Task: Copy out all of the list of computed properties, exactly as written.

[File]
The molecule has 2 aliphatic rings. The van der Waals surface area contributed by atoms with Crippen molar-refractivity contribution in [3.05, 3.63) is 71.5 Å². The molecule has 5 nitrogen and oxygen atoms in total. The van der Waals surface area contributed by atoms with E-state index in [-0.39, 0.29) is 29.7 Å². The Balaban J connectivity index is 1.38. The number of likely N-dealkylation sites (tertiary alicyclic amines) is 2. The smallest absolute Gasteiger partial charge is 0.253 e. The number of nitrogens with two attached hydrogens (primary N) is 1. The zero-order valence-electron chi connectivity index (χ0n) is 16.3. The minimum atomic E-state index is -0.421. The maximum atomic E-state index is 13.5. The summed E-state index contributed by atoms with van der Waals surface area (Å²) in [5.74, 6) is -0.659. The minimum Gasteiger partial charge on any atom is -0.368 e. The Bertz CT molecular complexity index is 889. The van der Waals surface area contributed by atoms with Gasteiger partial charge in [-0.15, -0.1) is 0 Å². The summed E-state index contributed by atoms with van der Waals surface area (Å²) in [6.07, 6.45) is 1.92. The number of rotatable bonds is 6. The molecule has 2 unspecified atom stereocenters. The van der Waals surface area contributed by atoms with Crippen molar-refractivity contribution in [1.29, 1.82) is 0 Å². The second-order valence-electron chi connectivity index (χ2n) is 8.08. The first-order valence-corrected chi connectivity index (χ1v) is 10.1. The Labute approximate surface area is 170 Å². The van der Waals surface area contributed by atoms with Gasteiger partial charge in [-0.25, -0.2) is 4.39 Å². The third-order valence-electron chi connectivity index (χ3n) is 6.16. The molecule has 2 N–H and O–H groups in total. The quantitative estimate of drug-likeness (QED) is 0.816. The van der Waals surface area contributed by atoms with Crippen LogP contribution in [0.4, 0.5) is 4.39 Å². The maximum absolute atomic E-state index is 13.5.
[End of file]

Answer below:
The molecule has 2 aliphatic rings. The van der Waals surface area contributed by atoms with Crippen molar-refractivity contribution in [3.05, 3.63) is 71.5 Å². The molecule has 5 nitrogen and oxygen atoms in total. The van der Waals surface area contributed by atoms with E-state index in [-0.39, 0.29) is 29.7 Å². The Balaban J connectivity index is 1.38. The number of likely N-dealkylation sites (tertiary alicyclic amines) is 2. The smallest absolute Gasteiger partial charge is 0.253 e. The number of nitrogens with two attached hydrogens (primary N) is 1. The zero-order valence-electron chi connectivity index (χ0n) is 16.3. The minimum atomic E-state index is -0.421. The maximum atomic E-state index is 13.5. The summed E-state index contributed by atoms with van der Waals surface area (Å²) in [5.74, 6) is -0.659. The minimum Gasteiger partial charge on any atom is -0.368 e. The Bertz CT molecular complexity index is 889. The van der Waals surface area contributed by atoms with Gasteiger partial charge in [-0.15, -0.1) is 0 Å². The summed E-state index contributed by atoms with van der Waals surface area (Å²) in [6.07, 6.45) is 1.92. The number of rotatable bonds is 6. The molecule has 2 unspecified atom stereocenters. The van der Waals surface area contributed by atoms with Crippen molar-refractivity contribution in [1.29, 1.82) is 0 Å². The second-order valence-electron chi connectivity index (χ2n) is 8.08. The first-order valence-corrected chi connectivity index (χ1v) is 10.1. The Labute approximate surface area is 170 Å². The van der Waals surface area contributed by atoms with Gasteiger partial charge in [-0.25, -0.2) is 4.39 Å². The third-order valence-electron chi connectivity index (χ3n) is 6.16. The molecule has 2 N–H and O–H groups in total. The quantitative estimate of drug-likeness (QED) is 0.816. The van der Waals surface area contributed by atoms with Crippen LogP contribution in [0.4, 0.5) is 4.39 Å². The maximum absolute atomic E-state index is 13.5.